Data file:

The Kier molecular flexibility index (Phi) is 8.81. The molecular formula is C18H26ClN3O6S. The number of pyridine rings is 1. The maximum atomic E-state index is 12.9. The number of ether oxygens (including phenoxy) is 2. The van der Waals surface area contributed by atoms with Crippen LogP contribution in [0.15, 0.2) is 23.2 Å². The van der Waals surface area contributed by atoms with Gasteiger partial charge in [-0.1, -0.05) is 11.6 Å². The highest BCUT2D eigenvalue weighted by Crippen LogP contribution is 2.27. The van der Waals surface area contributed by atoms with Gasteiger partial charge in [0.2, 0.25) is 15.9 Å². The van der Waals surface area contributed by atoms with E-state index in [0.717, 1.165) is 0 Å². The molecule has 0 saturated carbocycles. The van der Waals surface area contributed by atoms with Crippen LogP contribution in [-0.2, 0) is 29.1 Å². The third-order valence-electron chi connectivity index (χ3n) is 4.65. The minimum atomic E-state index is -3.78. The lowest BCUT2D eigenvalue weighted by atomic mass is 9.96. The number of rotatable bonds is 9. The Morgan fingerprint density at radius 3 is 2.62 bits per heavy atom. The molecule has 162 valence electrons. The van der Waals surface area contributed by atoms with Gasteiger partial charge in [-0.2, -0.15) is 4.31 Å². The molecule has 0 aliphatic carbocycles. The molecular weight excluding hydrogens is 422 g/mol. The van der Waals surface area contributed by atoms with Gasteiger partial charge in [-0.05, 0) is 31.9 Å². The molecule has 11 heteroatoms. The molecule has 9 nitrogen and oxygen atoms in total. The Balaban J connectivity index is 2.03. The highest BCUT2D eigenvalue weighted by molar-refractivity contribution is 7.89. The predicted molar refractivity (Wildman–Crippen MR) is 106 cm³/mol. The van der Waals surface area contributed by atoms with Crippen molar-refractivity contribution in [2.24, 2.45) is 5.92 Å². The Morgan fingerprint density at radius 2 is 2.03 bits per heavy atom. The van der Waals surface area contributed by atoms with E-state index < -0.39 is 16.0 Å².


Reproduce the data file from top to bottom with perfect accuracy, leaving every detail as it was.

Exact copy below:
The Kier molecular flexibility index (Phi) is 8.81. The molecular formula is C18H26ClN3O6S. The number of pyridine rings is 1. The maximum atomic E-state index is 12.9. The number of ether oxygens (including phenoxy) is 2. The van der Waals surface area contributed by atoms with Crippen LogP contribution in [0.15, 0.2) is 23.2 Å². The van der Waals surface area contributed by atoms with Gasteiger partial charge in [-0.1, -0.05) is 11.6 Å². The highest BCUT2D eigenvalue weighted by Crippen LogP contribution is 2.27. The van der Waals surface area contributed by atoms with Gasteiger partial charge in [0.2, 0.25) is 15.9 Å². The van der Waals surface area contributed by atoms with E-state index in [0.717, 1.165) is 0 Å². The molecule has 0 saturated carbocycles. The van der Waals surface area contributed by atoms with Crippen LogP contribution in [-0.2, 0) is 29.1 Å². The third-order valence-electron chi connectivity index (χ3n) is 4.65. The minimum atomic E-state index is -3.78. The lowest BCUT2D eigenvalue weighted by atomic mass is 9.96. The number of rotatable bonds is 9. The Morgan fingerprint density at radius 3 is 2.62 bits per heavy atom. The molecule has 162 valence electrons. The van der Waals surface area contributed by atoms with Gasteiger partial charge in [-0.2, -0.15) is 4.31 Å². The molecule has 0 aliphatic carbocycles. The molecular weight excluding hydrogens is 422 g/mol. The van der Waals surface area contributed by atoms with Gasteiger partial charge in [-0.05, 0) is 31.9 Å². The molecule has 11 heteroatoms. The molecule has 9 nitrogen and oxygen atoms in total. The Balaban J connectivity index is 2.03. The highest BCUT2D eigenvalue weighted by molar-refractivity contribution is 7.89. The predicted molar refractivity (Wildman–Crippen MR) is 106 cm³/mol. The van der Waals surface area contributed by atoms with Crippen molar-refractivity contribution in [2.24, 2.45) is 5.92 Å². The Morgan fingerprint density at radius 2 is 2.03 bits per heavy atom. The van der Waals surface area contributed by atoms with E-state index < -0.39 is 16.0 Å².